The picture changes considerably during the WWC. If Rachel Van Hollebeke is chosen for the WWC, Riley likely has to decide between Menges or Courtney Niemiec for the center-back role, with neither option particularly bringing a lot of confidence to Thorns supporters. If Menges plays in the middle, Johnson could slide to right-back, with Zerboni filling in at left-back, though that seems to just shift the club’s problems to another zone.
Riley may opt for a midfield diamond with Long sitting at the base during the WWC, though there would naturally be fears about the team being overrun in the middle of the park. Another option is a 4-2-3-1, with Sarah Robbins coming in and partnering Long in the defensive midfield band, with Zerboni-Farrelly-Shim sitting behind Anonma as a lone striker. If Riley goes with two forwards, the only other option on the roster right now is Hanna Terry.
To sum up? Deadly going forward at full strength but counting on a lot of players to have much better seasons than they had last year when the stars are away on international duty.
Between the posts was a site of great intrigue going into last season after the Thorns promptly traded away Karina LeBlanc, who they’d won the 2013 title with, and signed Nadine Angerer in a rather shocking move for a club in a league as young as the NWSL.
The signature of Angerer before the 2014 season was another big statement of intent from a Portland side hellbent on carving out a space for itself as one of the world’s elite women’s clubs. Angerer came into the season off a Balon d’Or winning year after helping lead Germany to glory in UEFA EURO 2013. Angerer’s North American club career began to mixed reviews, with some wondering if the thirty-six year old German was beginning to look a bit past her best behind a porous Portland backline. Angerer will look to silence doubters and add another winner’s medal to her personal trophy cabinet this Summer with Germany in the WWC, meaning she’ll be missing a solid chunk of the season. She’s the undisputed #1 here though, and with time inevitably running down on her glorious career, she’ll want to add an NWSL title to her honor roll before hanging up the gloves.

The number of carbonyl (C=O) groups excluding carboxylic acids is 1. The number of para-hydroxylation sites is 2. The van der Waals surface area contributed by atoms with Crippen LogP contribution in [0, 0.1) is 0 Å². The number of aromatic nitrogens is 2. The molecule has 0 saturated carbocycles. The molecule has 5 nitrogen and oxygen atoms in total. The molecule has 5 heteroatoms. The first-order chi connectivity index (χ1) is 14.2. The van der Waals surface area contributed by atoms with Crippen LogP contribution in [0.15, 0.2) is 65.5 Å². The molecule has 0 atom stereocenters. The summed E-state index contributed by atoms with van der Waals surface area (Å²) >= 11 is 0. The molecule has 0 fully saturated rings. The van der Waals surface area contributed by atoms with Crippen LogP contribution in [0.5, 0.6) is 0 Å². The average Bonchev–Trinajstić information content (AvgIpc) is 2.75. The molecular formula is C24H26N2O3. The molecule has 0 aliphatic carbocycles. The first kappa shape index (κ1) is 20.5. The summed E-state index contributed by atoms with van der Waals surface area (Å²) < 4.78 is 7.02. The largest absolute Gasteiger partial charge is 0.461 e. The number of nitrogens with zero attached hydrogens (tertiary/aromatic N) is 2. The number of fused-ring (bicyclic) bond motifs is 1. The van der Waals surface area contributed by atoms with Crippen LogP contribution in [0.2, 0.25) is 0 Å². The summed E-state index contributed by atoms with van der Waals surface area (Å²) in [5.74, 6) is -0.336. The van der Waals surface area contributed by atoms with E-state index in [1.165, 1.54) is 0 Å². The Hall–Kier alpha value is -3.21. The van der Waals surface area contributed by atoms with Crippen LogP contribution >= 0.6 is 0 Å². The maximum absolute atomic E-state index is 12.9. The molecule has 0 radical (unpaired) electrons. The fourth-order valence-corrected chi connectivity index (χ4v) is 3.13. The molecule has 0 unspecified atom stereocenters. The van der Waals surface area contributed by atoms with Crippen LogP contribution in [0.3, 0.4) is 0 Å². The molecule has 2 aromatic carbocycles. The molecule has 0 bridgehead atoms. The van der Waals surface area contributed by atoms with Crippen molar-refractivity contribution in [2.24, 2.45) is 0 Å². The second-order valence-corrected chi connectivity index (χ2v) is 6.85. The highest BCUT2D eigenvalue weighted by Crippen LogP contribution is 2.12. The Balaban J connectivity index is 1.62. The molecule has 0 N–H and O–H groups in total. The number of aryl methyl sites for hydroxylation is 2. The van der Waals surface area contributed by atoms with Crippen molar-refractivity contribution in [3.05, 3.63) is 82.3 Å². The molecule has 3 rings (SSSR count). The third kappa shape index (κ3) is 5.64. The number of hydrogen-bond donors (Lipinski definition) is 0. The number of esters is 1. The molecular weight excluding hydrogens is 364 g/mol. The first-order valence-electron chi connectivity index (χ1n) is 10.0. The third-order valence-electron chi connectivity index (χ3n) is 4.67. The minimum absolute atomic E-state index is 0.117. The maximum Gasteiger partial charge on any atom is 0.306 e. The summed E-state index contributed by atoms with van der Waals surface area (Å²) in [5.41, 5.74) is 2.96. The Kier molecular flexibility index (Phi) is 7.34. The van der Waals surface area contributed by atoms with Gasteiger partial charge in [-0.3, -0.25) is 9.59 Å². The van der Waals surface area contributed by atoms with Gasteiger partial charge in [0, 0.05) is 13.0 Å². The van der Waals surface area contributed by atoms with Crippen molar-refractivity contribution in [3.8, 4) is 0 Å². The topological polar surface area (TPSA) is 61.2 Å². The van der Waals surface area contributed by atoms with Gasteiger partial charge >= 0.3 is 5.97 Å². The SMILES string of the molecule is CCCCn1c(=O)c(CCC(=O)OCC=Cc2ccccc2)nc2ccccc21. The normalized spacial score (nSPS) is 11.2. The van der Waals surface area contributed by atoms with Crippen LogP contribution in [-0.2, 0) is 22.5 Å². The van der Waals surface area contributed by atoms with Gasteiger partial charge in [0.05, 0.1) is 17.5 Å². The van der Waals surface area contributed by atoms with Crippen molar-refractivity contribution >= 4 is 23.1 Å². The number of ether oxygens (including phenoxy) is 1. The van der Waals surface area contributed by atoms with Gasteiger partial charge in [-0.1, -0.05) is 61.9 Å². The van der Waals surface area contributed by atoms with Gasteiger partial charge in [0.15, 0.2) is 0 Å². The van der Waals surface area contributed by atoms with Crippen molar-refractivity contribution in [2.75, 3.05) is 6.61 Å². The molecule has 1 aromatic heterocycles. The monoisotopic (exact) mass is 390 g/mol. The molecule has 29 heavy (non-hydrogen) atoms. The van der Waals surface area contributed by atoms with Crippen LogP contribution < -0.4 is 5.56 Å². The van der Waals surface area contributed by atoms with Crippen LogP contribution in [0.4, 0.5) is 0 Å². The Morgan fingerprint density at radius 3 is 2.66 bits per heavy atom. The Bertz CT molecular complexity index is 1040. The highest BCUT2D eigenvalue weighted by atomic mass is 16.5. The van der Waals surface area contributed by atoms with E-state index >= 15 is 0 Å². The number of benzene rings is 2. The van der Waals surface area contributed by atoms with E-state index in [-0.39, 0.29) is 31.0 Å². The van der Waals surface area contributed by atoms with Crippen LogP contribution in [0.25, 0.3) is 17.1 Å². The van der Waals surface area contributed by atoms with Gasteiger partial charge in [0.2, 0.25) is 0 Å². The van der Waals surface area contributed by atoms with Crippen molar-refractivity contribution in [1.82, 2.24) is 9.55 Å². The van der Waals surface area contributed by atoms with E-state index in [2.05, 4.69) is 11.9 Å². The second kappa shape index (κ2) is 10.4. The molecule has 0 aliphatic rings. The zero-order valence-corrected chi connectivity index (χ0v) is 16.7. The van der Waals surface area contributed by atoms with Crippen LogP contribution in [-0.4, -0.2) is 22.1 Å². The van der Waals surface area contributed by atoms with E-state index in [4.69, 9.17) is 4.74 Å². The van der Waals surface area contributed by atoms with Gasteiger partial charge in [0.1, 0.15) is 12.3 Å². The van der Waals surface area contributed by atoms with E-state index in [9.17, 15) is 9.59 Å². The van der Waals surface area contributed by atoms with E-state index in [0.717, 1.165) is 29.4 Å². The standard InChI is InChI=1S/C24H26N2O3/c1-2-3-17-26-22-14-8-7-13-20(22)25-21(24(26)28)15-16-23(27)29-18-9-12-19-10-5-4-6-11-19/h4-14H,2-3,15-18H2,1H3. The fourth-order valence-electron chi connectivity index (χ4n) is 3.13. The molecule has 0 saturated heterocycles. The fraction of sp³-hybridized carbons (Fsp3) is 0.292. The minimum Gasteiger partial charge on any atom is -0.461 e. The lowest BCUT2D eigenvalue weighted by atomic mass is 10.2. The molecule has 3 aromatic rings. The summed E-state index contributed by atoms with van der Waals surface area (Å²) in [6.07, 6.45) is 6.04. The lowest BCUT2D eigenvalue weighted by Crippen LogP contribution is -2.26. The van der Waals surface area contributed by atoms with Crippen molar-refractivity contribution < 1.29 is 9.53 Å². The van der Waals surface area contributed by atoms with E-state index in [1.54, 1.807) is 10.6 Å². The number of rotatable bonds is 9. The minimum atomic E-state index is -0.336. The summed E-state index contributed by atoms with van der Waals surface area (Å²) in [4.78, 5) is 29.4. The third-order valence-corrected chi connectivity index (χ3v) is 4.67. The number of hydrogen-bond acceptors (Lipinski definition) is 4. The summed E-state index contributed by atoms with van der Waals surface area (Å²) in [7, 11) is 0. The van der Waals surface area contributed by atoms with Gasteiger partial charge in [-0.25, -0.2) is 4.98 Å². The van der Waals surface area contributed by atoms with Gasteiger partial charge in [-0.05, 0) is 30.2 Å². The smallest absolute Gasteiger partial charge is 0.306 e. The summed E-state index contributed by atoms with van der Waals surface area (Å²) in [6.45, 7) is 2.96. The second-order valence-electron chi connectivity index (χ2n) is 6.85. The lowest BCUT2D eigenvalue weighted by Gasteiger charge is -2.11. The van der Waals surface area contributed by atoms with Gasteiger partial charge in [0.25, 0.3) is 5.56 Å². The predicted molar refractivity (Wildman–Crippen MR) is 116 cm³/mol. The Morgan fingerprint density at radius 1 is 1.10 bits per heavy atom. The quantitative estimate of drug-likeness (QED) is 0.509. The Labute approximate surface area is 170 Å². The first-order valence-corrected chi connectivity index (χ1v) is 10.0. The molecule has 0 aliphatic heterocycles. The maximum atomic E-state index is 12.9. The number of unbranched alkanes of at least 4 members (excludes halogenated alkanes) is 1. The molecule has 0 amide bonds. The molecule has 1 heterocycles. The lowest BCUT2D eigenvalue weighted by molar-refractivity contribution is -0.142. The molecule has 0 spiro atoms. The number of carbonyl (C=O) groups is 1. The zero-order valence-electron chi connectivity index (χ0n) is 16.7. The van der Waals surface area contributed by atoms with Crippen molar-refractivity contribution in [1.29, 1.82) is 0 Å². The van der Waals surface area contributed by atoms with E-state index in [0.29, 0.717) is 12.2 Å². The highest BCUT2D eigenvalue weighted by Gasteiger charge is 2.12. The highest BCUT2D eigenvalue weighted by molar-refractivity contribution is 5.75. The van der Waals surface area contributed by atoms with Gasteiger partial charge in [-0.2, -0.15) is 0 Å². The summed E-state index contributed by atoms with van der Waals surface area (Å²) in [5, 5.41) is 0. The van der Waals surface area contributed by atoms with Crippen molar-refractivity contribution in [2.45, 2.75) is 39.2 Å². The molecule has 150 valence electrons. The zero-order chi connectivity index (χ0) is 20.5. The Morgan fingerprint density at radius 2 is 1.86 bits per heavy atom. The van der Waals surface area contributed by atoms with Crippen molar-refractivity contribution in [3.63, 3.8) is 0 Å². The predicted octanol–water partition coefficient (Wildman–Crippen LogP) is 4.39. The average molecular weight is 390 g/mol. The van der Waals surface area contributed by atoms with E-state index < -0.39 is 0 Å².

When Angerer is away, the gloves will be with Michelle Betos, entering her third season in the Pacific Northwest and her second with the Thorns. A veteran of both the North American and European club scene, Betos will probably see this as her best case at making a statement for herself as a potential #1 somewhere in the league, be it elsewhere or be it with the Thorns as their long-term solution once Angerer departs down the road. A fantastic shot-stopper, consistency in Betos’ kicking game and organization of the backline will probably be key for her to be at her best this season in between the pipes for the Thorns.